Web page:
[THE INSTIGATOR] Open letter to Geoff Molson
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10-09-2011, 10:20 PM
Join Date: Sep 2008
Originally Posted by
John Ferguson -- died at age 68.
Dave Semenko -- he is now 54 years old.
Dave Schultz -- he is now 61 years old.
Dave Brown -- he is now 48 years old.
Marty McSorley -- he is now 48 years old.
Stu Grimson -- he is now 46 years old.
Joey Kocur -- he is now 46 years old.
Tiger Williams -- he is now 57 years old.
Tony Twist -- he is now 43 years old.
Tie Domi -- he is now 41 years old.
Chris Simon -- he is now 39 years old.
Clark Gillies -- he is now 57 years old.
You want me to continue? The guys I listed above were some of the toughest fighters in the League with multiple fights. Some played without helmets or even used the flimsy non-padded helmets.
They are going on with their lives (RIP John Ferguson).
Suicide is an individual decision made by an individual person for reasons that we do not know nor understand. Blaming it on hockey fights is nothing more than forwarding an agenda.
You obviously do not want to discuss this rationally.
First you claimed that I said that
hockey fighters do drugs and alcohol.
Now you claim that I said that
hockey fighters commit suicide.
That's strawman rethoric. Platon described it 25 centuries ago.
And, of course, it's because I am forwarding an agenda. My agenda is obviously to deprive you (and those like you) of your TV entertainment. Just to annoy you... since I can't see any other possible gain for me.
Anyway - I will answer. It's the Internet after all and who knows, someone might actually read it.
Let's assume that for the last 10 years every NHL team had 2 goons. And that the average NHL career of a goon is 4 years. That makes a total of approximately 150 goons in the last 10 years. Out of these 150 at least 3 committed suicide that's a 2% incidence over 10 years. That's huge.
It's hard to compare with the general population since usually stats are given in cases per 100000/per year. In the young adult male north american I would assume about 20/100000. That means about 200/100000 in 10 years or 0.2% = still 10 times less than for hockey fighters. And that's assuming none of the other 147 goons did it.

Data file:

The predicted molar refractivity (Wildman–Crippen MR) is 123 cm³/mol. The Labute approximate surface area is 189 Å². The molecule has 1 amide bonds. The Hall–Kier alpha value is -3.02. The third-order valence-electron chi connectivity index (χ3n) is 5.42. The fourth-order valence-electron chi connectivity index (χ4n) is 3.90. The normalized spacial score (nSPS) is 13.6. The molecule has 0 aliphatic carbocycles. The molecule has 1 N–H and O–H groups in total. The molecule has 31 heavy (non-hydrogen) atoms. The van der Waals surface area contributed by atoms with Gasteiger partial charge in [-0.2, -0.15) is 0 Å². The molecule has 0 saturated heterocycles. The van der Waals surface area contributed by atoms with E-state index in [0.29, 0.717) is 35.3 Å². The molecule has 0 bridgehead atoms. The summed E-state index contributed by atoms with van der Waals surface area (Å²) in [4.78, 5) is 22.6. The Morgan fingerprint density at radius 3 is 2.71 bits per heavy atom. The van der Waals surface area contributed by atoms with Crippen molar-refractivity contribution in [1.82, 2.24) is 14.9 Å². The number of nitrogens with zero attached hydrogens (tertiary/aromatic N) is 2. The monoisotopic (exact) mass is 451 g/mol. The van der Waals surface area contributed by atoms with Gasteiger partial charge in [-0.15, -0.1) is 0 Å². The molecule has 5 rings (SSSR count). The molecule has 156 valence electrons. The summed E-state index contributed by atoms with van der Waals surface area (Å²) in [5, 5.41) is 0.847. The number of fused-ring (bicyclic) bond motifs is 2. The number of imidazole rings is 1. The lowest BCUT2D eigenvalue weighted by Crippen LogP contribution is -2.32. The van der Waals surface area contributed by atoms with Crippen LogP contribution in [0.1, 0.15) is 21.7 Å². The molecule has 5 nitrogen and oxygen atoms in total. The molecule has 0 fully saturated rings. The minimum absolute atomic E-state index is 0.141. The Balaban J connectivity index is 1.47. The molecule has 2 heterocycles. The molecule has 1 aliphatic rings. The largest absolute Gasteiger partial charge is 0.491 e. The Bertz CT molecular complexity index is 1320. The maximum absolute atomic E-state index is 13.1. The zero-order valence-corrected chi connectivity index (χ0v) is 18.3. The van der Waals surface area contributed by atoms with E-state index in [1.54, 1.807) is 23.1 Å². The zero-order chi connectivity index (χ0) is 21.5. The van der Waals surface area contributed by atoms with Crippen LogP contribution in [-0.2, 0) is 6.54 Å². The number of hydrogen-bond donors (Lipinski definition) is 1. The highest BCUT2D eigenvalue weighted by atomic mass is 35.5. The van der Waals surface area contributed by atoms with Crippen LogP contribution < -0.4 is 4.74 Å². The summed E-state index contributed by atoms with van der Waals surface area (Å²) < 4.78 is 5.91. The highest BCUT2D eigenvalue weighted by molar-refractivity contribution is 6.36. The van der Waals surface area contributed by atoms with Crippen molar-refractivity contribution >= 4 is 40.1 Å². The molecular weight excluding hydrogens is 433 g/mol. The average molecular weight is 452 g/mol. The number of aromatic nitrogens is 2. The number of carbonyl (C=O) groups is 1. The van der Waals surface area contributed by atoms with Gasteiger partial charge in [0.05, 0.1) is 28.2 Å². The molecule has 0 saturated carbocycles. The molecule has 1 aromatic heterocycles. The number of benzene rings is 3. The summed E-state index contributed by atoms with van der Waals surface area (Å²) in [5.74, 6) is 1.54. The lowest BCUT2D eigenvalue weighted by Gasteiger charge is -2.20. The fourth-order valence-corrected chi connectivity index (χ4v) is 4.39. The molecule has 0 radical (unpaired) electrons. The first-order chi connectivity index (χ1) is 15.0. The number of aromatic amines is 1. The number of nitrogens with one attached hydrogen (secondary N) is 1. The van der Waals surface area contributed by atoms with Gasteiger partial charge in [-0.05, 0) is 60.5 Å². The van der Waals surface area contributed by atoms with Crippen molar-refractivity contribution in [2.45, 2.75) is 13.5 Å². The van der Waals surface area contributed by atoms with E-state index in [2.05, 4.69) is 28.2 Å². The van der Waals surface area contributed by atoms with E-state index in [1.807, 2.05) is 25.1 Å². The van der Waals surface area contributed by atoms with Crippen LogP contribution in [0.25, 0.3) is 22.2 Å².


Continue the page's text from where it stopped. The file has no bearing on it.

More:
This exercise has no scientific value btw - too few cases and not well distributed. No controlling for other stuff, etc. However - it says it's a problem.
There is also the modeling, or copycat effect (google Werther effect) since these three were clustered and there is public attitude against fights and fighters. The names you gave there were heroes, defending their teammates. Nowadays they are merely paid entertainers, punching each other in the face to raise TV ratings. So I would say that if I were the doctor seeing an NHL goon in my office I would definitely ask him if he has considered suicide. The risk is high.
There is one part that annoyed me the most in your post:
Suicide is an individual decision made by an individual person for reasons that we do not know nor understand.
That's stuff that I hear too often. "It was his decision", "who knows what his reasons were ?"
We do understand it. I spoke to people who attempted suicide and survived because of a fortunate accident. I read descriptions done by others. It's pretty simple and way too common.
The reasons for suicide are pain, despair and lack of help. Often mixed with some sort of numbing by drugs or alcohol. People who commit suicide do not rationally decide they want to die. They are in heavy pain, they suffer for one reason or another and they want this pain to end. Yet they see no way out, no hope. And they have noone to help or listen (or they don't know how/are ashamed to ask).
And even in the darkest suicidal crisis, people are ambivalent. The part of them that wants to live is usually the stronger one. No one is 100% decided to die. It's just that the "dark side" only needs to be stronger for a minute or two. And even then, a minor event, like a phone call or a picture that reminds you a good memory, can make you snap out of your suicidal plan.
I feel bad talking abut suicide on a Hockey forum. I'll stop posting in this thread. If anyone reads this and considers suicide please talk about it with someone, family, friend or professional. It's usually all it takes to get to life again. Pain diminishes and ends in time. And there is always hope - you just don't see it now.
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